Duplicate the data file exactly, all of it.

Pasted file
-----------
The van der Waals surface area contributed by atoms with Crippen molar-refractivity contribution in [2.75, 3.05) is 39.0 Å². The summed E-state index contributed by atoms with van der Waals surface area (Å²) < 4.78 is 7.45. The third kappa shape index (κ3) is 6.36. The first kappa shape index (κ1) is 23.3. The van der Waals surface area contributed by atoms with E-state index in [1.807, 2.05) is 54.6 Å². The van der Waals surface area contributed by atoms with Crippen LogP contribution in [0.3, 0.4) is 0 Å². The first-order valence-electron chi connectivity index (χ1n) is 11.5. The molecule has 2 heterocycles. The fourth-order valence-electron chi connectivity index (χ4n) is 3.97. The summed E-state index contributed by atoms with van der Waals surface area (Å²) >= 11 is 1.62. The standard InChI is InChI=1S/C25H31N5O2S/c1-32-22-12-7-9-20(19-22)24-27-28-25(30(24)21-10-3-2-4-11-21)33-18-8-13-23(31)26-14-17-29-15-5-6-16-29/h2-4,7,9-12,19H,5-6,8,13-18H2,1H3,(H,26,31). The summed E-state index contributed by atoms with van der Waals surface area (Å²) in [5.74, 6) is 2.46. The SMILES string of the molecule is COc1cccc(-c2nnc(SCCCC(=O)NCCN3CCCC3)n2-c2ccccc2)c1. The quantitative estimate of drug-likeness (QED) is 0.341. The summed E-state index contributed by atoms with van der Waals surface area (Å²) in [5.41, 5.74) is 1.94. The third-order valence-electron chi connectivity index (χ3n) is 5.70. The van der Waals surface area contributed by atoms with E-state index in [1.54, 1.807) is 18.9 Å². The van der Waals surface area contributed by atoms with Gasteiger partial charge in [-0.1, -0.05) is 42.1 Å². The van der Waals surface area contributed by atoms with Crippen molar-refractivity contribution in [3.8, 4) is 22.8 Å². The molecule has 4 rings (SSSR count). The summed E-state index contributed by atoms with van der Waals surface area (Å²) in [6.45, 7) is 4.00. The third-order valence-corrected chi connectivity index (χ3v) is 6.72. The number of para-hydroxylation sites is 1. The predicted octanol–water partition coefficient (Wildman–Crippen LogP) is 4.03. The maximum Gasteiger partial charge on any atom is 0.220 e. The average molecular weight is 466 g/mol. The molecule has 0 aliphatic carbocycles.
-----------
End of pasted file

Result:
The van der Waals surface area contributed by atoms with Crippen molar-refractivity contribution in [2.75, 3.05) is 39.0 Å². The summed E-state index contributed by atoms with van der Waals surface area (Å²) < 4.78 is 7.45. The third kappa shape index (κ3) is 6.36. The first kappa shape index (κ1) is 23.3. The van der Waals surface area contributed by atoms with E-state index in [1.807, 2.05) is 54.6 Å². The van der Waals surface area contributed by atoms with Crippen LogP contribution in [0.3, 0.4) is 0 Å². The first-order valence-electron chi connectivity index (χ1n) is 11.5. The molecule has 2 heterocycles. The fourth-order valence-electron chi connectivity index (χ4n) is 3.97. The summed E-state index contributed by atoms with van der Waals surface area (Å²) >= 11 is 1.62. The standard InChI is InChI=1S/C25H31N5O2S/c1-32-22-12-7-9-20(19-22)24-27-28-25(30(24)21-10-3-2-4-11-21)33-18-8-13-23(31)26-14-17-29-15-5-6-16-29/h2-4,7,9-12,19H,5-6,8,13-18H2,1H3,(H,26,31). The summed E-state index contributed by atoms with van der Waals surface area (Å²) in [5.74, 6) is 2.46. The SMILES string of the molecule is COc1cccc(-c2nnc(SCCCC(=O)NCCN3CCCC3)n2-c2ccccc2)c1. The quantitative estimate of drug-likeness (QED) is 0.341. The summed E-state index contributed by atoms with van der Waals surface area (Å²) in [5.41, 5.74) is 1.94. The third-order valence-electron chi connectivity index (χ3n) is 5.70. The van der Waals surface area contributed by atoms with E-state index in [1.54, 1.807) is 18.9 Å². The van der Waals surface area contributed by atoms with Gasteiger partial charge in [-0.1, -0.05) is 42.1 Å². The van der Waals surface area contributed by atoms with Crippen molar-refractivity contribution in [3.8, 4) is 22.8 Å². The molecule has 4 rings (SSSR count). The summed E-state index contributed by atoms with van der Waals surface area (Å²) in [6.45, 7) is 4.00. The third-order valence-corrected chi connectivity index (χ3v) is 6.72. The number of para-hydroxylation sites is 1. The predicted octanol–water partition coefficient (Wildman–Crippen LogP) is 4.03. The maximum Gasteiger partial charge on any atom is 0.220 e. The average molecular weight is 466 g/mol. The molecule has 0 aliphatic carbocycles.